I love to read – I think it is one of life’s great pleasures, although despite that I still don’t get quite as much time as I’d like to plough into my books. As such, I am always interested in refining my to-read list, to get maximum value out of my reading time. This year one of my resolutions is to read at least one book a month – and many of those will be business books.
I think it’s incredibly important to keep alert to new trends, new ways of thinking and new ideas that can help evolve your business and its market impact – not to mention your own growth as an entrepreneur and a businessperson. Especially when the nature of business is changing so quickly – and in such exciting ways.
Work-life balance – it’s a phrase that’s easy to say, but for many of us it’s significantly harder to put this elusive idea into practice. For a start you have to define what that exactly means, and I think it means different things to different people – and at different times of their lives.
In my life there was a time when I worked significantly longer hours than I do now, and the majority of my time was weighted toward work. I was younger, starting out and I felt I needed to do it at the time – and indeed when you are setting up businesses I do think you need to put inordinate amounts of time and energy in to get things off the ground.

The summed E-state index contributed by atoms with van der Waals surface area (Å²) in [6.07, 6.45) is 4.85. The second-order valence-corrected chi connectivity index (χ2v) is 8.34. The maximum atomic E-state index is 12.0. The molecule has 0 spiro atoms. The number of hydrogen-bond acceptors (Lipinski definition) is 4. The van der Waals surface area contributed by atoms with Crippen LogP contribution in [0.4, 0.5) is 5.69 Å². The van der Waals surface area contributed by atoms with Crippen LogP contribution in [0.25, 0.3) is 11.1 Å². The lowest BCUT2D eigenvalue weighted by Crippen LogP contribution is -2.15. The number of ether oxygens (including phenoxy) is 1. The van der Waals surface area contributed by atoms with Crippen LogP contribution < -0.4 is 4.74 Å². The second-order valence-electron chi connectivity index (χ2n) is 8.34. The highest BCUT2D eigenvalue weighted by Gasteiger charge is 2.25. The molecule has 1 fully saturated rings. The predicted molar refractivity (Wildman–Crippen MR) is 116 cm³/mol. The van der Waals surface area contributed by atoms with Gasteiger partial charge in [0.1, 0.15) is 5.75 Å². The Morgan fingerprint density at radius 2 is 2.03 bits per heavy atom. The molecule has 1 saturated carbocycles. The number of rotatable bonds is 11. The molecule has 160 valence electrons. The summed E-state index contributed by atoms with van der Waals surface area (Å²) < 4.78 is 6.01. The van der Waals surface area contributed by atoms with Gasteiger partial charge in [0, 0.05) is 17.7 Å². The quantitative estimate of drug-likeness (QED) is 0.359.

A few weeks ago I talked about the traits that I think every entrepreneur shares. I had some interesting and uplifting responses from you and it got me thinking about other key components to success. So I’ve put together my top six things that I know from experience make a big difference to success levels if you practise them regularly. I know it’s a little early for making New Year’s resolutions, but practising any of these more in 2016 will definitely give you a life advantage – so which one will you be focusing on this coming year? I’d love to hear your thoughts – leave me a comment or tweet me.
I’ve been thinking about risk and self-belief recently, and the close relationship they have. To me, the ability to take risk is one of the things that defines an entrepreneur.Steve Jobs would take huge risks and people would say they were “calculated” – but by its very nature risk is still risk and you can only predict so much. The question is: how do you think about risk so it doesn’t stop you moving forward?
I don’t know what it’s like where you are, but here in the UK autumn is, so-far, a bit of a grey affair. It’s around this time of year that I start to miss the warmth of the South of France, where we spend a lot of the year on our boat – and start to look to where I can get a sunshine top up. For Lorna and I, as for many people, the answer is a winter break in the Caribbean.
Swapping leaden skies and puddles for blue horizons and soft sand beaches seems like a great deal to me. But I think you do need to be careful where you book to avoid the crowds who agree! As the founder of a luxury holiday provider I’ve been lucky enough to experience a lot of the Caribbean and discover some of its unexpected corners, beautiful and untouched by the rampant commercialism of many of the bigger islands. If you want a relaxing break with a difference then here are my top three suggestions for a sunshine break this winter….